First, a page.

Scores of crews readying their boats for upcoming Atlantic crossings had to shift gears and deal with the mess. Feel Free was not spared and for two days, Liz and I scrubbed the mother ship and dinghy with gasoline soaked rags.

Pity those with old, unwaxed gel coated hulls which presented a porous surface for the oil. They’ll be compounding those hulls for some time to come. The Port Control officials suggested all 70 boats claim for damages and eventually some compensation should be paid. We’ll keep you posted on that one.

By the time the mess was cleaned up the ARC boats had departed for St. Lucia freeing up berths in the marina. Although we prefer lying on the hook to staying in marinas, we made Las Palmas an exception. David and Gus, our two crew members, joined us here from Canada so being tied ashore meant the crew could come and go as they pleased without the use of the dinghy.

Since these days on the dock were to be our last days before setting off on our trans Atlantic trip, innumerable journeys were made to chandleries for those all important boat widgets and to grocery stores for provisions. Also, we couldn’t leave the Canaries without renting a car to see a bit of the rock and just generally be tourists, something much easier to do when your boat is secured to good ‘ole terra firma.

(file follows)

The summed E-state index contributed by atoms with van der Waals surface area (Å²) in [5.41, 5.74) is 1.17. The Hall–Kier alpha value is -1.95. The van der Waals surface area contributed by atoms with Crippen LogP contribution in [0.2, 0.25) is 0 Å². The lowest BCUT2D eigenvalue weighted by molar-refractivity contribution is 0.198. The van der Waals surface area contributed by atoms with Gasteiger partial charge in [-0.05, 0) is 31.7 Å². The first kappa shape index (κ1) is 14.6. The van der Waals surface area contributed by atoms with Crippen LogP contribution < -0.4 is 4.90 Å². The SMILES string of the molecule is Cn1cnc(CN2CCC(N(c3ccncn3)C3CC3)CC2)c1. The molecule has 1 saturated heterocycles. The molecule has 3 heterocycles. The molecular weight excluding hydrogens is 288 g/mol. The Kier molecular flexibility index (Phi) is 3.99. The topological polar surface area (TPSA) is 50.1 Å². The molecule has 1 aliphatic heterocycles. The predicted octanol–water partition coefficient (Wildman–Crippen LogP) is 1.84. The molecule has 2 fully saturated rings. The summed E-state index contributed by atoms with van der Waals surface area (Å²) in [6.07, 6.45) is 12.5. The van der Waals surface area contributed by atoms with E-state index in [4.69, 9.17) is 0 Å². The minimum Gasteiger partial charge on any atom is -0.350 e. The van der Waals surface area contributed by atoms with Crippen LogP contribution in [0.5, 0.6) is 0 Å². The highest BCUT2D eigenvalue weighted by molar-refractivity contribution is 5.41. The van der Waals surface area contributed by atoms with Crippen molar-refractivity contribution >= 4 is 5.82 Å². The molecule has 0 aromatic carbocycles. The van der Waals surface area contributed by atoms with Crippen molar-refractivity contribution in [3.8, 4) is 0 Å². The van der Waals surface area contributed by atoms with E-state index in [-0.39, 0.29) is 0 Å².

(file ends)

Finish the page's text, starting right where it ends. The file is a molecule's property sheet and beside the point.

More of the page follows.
There is no doubt that Gran Canaria is a beautiful place with lovely people and interesting geography and we did enjoy our final five days there. There is however, an unfortunate reality in this cruising way of life. For lack of a better term, let’s call it ‘premature cerebral check-out’.

It sometimes strikes those who are on the verge of a long awaited voyage to a markedly different part of the world. The symptoms include: focusing on the future trip or destination at the expense of the here and now, and allocating more time on preparation for the upcoming voyage than seizing opportunities to enjoy the present.

Clearly, many of our fellow voyagers succumb to this condition. Almost without exception, cruisers in conversation were heard discussing landfalls, weather forecasts for the next two week period and routing strategies, rather than the exhibit at the Christopher Columbus Museum or the music festival in the park.

For most of us, those last five days before departure are spent somewhere en route. Well, we know we should try to live in the present but sometimes it’s tough. It is what it is: part anxiety, part anticipation, and it dulls one’s appreciation for what is at hand, a bad thing in some respects, but it is also a good thing. Shifting gears is a defense mechanism that helps you focus on checking and double checking things like rigging, sails, engine, and any chinks in the armor.

Hey, I almost forgot that webbing holding the top sail slide to the luff of the mainsail which will never survive a two and a half week sea voyage. I’d better go and tend to that right now!